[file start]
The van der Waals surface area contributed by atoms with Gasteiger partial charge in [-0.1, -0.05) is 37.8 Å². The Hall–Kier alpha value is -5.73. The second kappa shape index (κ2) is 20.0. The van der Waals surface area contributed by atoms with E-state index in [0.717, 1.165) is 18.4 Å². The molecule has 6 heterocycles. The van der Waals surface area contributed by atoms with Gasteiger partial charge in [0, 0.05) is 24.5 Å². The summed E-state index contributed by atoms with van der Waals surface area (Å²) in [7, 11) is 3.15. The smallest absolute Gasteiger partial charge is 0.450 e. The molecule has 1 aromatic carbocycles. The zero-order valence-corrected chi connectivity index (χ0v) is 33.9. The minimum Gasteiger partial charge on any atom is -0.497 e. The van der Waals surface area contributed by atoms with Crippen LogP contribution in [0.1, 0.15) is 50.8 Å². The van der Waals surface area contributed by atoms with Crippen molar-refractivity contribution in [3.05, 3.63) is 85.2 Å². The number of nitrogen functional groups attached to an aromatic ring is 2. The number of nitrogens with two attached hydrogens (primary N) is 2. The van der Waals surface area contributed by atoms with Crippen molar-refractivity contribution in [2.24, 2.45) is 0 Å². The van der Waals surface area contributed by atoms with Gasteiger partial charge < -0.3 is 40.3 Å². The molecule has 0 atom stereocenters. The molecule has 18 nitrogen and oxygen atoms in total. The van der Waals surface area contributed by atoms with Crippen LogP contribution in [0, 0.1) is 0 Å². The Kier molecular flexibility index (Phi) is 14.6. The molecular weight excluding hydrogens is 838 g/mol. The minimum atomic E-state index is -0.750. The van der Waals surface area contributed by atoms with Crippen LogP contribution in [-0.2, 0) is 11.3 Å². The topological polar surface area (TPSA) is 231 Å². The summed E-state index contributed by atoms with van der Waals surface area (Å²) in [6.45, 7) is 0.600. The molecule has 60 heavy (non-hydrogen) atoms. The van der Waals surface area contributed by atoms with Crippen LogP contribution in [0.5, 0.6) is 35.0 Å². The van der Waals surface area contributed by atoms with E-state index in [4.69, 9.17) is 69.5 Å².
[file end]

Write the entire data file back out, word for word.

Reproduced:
The van der Waals surface area contributed by atoms with Gasteiger partial charge in [-0.1, -0.05) is 37.8 Å². The Hall–Kier alpha value is -5.73. The second kappa shape index (κ2) is 20.0. The van der Waals surface area contributed by atoms with E-state index in [0.717, 1.165) is 18.4 Å². The molecule has 6 heterocycles. The van der Waals surface area contributed by atoms with Gasteiger partial charge in [0, 0.05) is 24.5 Å². The summed E-state index contributed by atoms with van der Waals surface area (Å²) in [7, 11) is 3.15. The smallest absolute Gasteiger partial charge is 0.450 e. The molecule has 1 aromatic carbocycles. The zero-order valence-corrected chi connectivity index (χ0v) is 33.9. The minimum Gasteiger partial charge on any atom is -0.497 e. The van der Waals surface area contributed by atoms with Crippen LogP contribution in [0.1, 0.15) is 50.8 Å². The van der Waals surface area contributed by atoms with Crippen molar-refractivity contribution in [3.05, 3.63) is 85.2 Å². The number of nitrogen functional groups attached to an aromatic ring is 2. The number of nitrogens with two attached hydrogens (primary N) is 2. The van der Waals surface area contributed by atoms with Crippen molar-refractivity contribution in [2.24, 2.45) is 0 Å². The van der Waals surface area contributed by atoms with Gasteiger partial charge < -0.3 is 40.3 Å². The molecule has 0 atom stereocenters. The molecule has 18 nitrogen and oxygen atoms in total. The van der Waals surface area contributed by atoms with Crippen LogP contribution in [0, 0.1) is 0 Å². The Kier molecular flexibility index (Phi) is 14.6. The molecular weight excluding hydrogens is 838 g/mol. The minimum atomic E-state index is -0.750. The van der Waals surface area contributed by atoms with Crippen LogP contribution in [-0.2, 0) is 11.3 Å². The topological polar surface area (TPSA) is 231 Å². The summed E-state index contributed by atoms with van der Waals surface area (Å²) in [6.45, 7) is 0.600. The molecule has 60 heavy (non-hydrogen) atoms. The van der Waals surface area contributed by atoms with Crippen LogP contribution in [0.5, 0.6) is 35.0 Å². The van der Waals surface area contributed by atoms with E-state index in [4.69, 9.17) is 69.5 Å².